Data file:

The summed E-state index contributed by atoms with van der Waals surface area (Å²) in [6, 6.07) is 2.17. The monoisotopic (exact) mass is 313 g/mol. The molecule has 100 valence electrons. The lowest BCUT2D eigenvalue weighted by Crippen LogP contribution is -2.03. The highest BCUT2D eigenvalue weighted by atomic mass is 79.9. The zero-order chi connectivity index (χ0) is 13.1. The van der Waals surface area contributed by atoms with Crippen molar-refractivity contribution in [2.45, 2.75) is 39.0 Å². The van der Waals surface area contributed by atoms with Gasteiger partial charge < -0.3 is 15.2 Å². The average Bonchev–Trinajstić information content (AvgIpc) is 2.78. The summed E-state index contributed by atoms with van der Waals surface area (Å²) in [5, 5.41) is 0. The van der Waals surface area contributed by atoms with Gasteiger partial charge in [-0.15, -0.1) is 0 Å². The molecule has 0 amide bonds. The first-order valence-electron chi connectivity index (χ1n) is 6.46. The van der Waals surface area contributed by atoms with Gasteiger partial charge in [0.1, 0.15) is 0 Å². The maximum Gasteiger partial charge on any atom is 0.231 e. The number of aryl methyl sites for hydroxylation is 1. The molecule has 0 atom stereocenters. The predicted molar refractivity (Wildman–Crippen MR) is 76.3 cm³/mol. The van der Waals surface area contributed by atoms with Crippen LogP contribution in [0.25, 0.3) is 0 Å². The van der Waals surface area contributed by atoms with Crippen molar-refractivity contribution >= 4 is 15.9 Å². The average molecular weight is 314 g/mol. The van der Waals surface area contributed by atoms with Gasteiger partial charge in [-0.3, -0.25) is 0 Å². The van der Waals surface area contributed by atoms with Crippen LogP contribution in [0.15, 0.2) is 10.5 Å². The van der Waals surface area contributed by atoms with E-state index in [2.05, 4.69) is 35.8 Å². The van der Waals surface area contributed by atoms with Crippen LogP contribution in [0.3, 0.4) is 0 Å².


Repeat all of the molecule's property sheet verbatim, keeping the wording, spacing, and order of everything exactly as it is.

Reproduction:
The summed E-state index contributed by atoms with van der Waals surface area (Å²) in [6, 6.07) is 2.17. The monoisotopic (exact) mass is 313 g/mol. The molecule has 100 valence electrons. The lowest BCUT2D eigenvalue weighted by Crippen LogP contribution is -2.03. The highest BCUT2D eigenvalue weighted by atomic mass is 79.9. The zero-order chi connectivity index (χ0) is 13.1. The van der Waals surface area contributed by atoms with Crippen molar-refractivity contribution in [2.45, 2.75) is 39.0 Å². The van der Waals surface area contributed by atoms with Gasteiger partial charge < -0.3 is 15.2 Å². The average Bonchev–Trinajstić information content (AvgIpc) is 2.78. The summed E-state index contributed by atoms with van der Waals surface area (Å²) in [5, 5.41) is 0. The van der Waals surface area contributed by atoms with Gasteiger partial charge in [-0.15, -0.1) is 0 Å². The molecule has 0 amide bonds. The first-order valence-electron chi connectivity index (χ1n) is 6.46. The van der Waals surface area contributed by atoms with Gasteiger partial charge in [0.1, 0.15) is 0 Å². The maximum Gasteiger partial charge on any atom is 0.231 e. The number of aryl methyl sites for hydroxylation is 1. The molecule has 0 atom stereocenters. The predicted molar refractivity (Wildman–Crippen MR) is 76.3 cm³/mol. The van der Waals surface area contributed by atoms with Crippen LogP contribution in [0.25, 0.3) is 0 Å². The van der Waals surface area contributed by atoms with Crippen molar-refractivity contribution >= 4 is 15.9 Å². The average molecular weight is 314 g/mol. The van der Waals surface area contributed by atoms with Gasteiger partial charge in [-0.3, -0.25) is 0 Å². The van der Waals surface area contributed by atoms with Crippen LogP contribution in [0.15, 0.2) is 10.5 Å². The van der Waals surface area contributed by atoms with E-state index in [2.05, 4.69) is 35.8 Å². The van der Waals surface area contributed by atoms with Crippen LogP contribution in [0.3, 0.4) is 0 Å².